5. Scott Alexander has some revealing things to say about political narratives. I also like Arnold Kling’s “Three Language of Politics”. Extending your point on cooperation, the shouting narratives is surely undermining the accountability of US government.
    link to lorenzo-thinkingoutaloud.blogspot.com.au

  6. Sweetie says:

    This morning I read that Scott Brown has upped the ante in his run and has introduced the issue of poor central Americans bringing in contagious diseases. This cynical ploy has caused his enemies to mock and deny this, scapegoat anti-vaccinators for all and every uptick in contagious disease, and brush it off.

    I’m despondent. We need more Alan Graysons. A dear friend of mine has been crippled by tuberculosis (it caused meningitis) and three weeks ago, my baby and I were exposed to whooping cough at a flea market; I’m up to date, but he has not finished his series of vaccinations. Both of these were brought across southern border.
    I’m too poor to leave and wealthier liberals don’t want to believe it. I think they’d change if they knew our suffering.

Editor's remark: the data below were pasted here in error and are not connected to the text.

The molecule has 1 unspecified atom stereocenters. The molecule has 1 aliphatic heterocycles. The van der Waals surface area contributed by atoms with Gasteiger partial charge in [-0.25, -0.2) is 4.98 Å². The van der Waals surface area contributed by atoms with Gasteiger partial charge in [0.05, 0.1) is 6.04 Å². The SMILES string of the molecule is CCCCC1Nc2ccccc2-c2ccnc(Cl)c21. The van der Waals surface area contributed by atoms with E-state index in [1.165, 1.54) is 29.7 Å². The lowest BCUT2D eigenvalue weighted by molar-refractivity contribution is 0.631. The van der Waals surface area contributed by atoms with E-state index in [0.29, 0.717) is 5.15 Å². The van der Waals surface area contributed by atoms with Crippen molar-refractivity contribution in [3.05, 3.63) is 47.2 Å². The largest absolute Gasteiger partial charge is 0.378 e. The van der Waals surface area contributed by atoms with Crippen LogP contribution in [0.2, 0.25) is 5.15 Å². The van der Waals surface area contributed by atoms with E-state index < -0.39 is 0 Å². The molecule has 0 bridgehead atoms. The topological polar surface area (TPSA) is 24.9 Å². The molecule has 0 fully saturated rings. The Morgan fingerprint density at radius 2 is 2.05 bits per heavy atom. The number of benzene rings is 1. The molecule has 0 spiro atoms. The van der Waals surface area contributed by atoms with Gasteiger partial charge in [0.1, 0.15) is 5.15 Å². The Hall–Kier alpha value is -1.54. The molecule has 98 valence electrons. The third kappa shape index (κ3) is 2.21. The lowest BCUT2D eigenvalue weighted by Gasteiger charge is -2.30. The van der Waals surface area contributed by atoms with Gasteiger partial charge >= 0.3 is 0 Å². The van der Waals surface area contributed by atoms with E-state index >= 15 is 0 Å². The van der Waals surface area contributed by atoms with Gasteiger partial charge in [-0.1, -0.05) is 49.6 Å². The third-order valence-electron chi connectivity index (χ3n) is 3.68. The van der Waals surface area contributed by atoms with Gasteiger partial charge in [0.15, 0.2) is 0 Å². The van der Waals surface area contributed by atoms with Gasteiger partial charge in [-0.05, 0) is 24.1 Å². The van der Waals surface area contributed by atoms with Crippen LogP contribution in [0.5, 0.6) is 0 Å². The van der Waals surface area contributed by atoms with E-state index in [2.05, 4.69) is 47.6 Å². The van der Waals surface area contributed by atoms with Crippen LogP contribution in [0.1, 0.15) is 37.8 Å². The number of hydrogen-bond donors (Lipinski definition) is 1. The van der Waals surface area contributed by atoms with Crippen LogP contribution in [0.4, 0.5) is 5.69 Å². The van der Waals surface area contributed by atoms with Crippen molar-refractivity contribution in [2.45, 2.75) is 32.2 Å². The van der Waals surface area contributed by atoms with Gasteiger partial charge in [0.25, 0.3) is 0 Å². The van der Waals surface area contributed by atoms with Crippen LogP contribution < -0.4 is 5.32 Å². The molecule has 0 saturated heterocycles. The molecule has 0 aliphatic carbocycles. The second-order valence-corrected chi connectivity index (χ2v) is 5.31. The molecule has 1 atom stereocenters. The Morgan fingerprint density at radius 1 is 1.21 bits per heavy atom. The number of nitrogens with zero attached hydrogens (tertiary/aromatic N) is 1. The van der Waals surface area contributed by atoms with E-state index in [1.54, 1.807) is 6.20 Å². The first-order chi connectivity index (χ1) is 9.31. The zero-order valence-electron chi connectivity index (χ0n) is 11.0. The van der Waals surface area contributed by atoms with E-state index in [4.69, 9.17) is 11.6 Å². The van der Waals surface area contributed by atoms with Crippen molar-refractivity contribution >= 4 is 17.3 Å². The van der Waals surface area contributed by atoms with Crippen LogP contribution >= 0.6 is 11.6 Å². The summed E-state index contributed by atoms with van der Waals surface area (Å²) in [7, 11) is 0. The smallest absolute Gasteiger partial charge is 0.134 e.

7. Star says:

    Seriously people, don’t think that, what’s happening in Africa can’t happen here because it can. All it takes is those doctors and nurses roaming free when they return. That disease is a killer. I totally agree with quarantine and traci Hickox is a selfish <>. I was hoping they would shoot her ass today when she left her boyfriends house. There’s nothing political about this. Funny I didn’t see anyone complaining about rights being violated when Duncan’s family was quarantined. The news media never talked about their rights. Now all of a sudden, Miss almighty hero comes back and all hell breaks loose because she’s so much better than the rest. She’s the Greatest American Hero, and she needs dignity, respect, hugs and attaboy. Seriously, what the hell good are they doing over there but watching people suffer hell and die after two weeks. They’re not stopping it from spreading here because they are bringing it here. I’m glad the states got involved. I agree her conditions were bad in NJ all she wanted to do was be monitored at home. Well she lied. She’s causing more trouble there. I hope they never allow her back once she leaves. She cares only for traci, oh and ebola patients. So what if they don’t go back to Africa and treat ebola. I’m sure those people in Africa are wondering what they’re doing there anyway since they are still dropping dead like flies. That crap lives on surfaces for 48 hours. You want to sit on the toilet after her.

  8. Peter Turchin says:

    Hi all, I had to remove one comment because it did not comply with the standards everybody must follow on this blog. Remember, no personal attacks, no partisan attacks – address the substance of issues. Avoid inflammatory language.

  9. EdwardT says: